Jodi Melody is a 21-year-old fashion, portrait and candid photographer based in Wellington, New Zealand. Her photographs are often soaked in pops of colour and feature that irresistible haze you only find in analogue photographs.
How did the idea for the series come about?
There was a stage when pink wasn’t a go to shade, the Paris Hilton era of pink had us all dripping in all things tacky. Now pink has spun a 360 and there’s boys in pink, girls in pink and it doesn’t hold the same gender role stereotype that it used to. The shoot was a way to promote femininity through colour in a way that was both empowering but soft.
How did your shoot with Islay go?
Islay was interesting, she has this cuteness and beauty that she exudes but when she speaks and poses she projects this edgy and rough side that surprises you, in a way it was perfect for her part – Powerful in Pink. Islay had originally worked with other local photographers and approached me for shoot, overall she was very versatile and a pleasure to work with.
Can we photograph the female body differently in a more powerful way?
There’s this current trend of the naked form which, don’t get me wrong is beautiful but on the other hand has given the impression that those who identify as female can only feel womanly in minimal attire.
What inspires you?
I believe in stories and fictional characters, I make up stories for my shoots and use models not as themselves but as these elusive characters. I get inspired by clothes, the colours and the way they can be complimented with my city that is just so photogenic. To me it’s about the combination of people and place and how they intwine with each other.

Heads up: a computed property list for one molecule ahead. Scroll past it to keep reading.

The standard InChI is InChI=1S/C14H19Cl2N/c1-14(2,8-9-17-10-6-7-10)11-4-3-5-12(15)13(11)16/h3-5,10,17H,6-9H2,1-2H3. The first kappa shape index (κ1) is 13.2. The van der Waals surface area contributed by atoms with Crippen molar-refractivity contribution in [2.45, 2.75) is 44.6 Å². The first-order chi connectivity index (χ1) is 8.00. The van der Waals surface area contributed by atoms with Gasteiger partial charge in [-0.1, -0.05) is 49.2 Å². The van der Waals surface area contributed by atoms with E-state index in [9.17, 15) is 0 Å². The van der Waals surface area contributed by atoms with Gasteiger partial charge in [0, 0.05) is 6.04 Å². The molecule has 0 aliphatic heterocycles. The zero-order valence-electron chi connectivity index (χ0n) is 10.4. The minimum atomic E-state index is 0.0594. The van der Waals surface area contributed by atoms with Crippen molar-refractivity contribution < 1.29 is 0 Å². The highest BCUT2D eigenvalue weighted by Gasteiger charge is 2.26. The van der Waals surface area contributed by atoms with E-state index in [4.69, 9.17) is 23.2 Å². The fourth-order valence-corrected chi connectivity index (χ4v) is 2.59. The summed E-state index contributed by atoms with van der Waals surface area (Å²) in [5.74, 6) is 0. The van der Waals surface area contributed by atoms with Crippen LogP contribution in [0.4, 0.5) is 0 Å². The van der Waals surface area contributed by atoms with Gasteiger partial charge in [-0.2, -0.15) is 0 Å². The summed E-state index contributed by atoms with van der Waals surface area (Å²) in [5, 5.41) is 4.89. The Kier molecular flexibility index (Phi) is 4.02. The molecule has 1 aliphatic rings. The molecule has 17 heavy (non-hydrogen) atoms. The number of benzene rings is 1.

How would you define beauty?
Beauty is completely subjective, it’s unique to your own values as a person. It’s found in mysterious places and has no rule of stereotype. Beauty can be constructed but the ultimate beauty is the organic. Beauty is this mode of communication, you project what you feel is beautiful.
Film or digital?
Film for sure. It’s addictive and has that surprise element that you don’t know what you’re getting. As a perfectionist it’s a challenge to know you only have a certain number of moments to get it right. The way film captures light seems to be the most similar to what I see with my eyes.
What makes you happy?
Chocolate, I can say I’m addicted to film but I’m really addicted to chocolate.
What’s next for you?
I’m currently at university studying Graphic Design, which often ties in with my photography experience. I aspire to become an Art Director as a career choice but in the mean time I will continue to improve my practise and work on expressive photo shoots.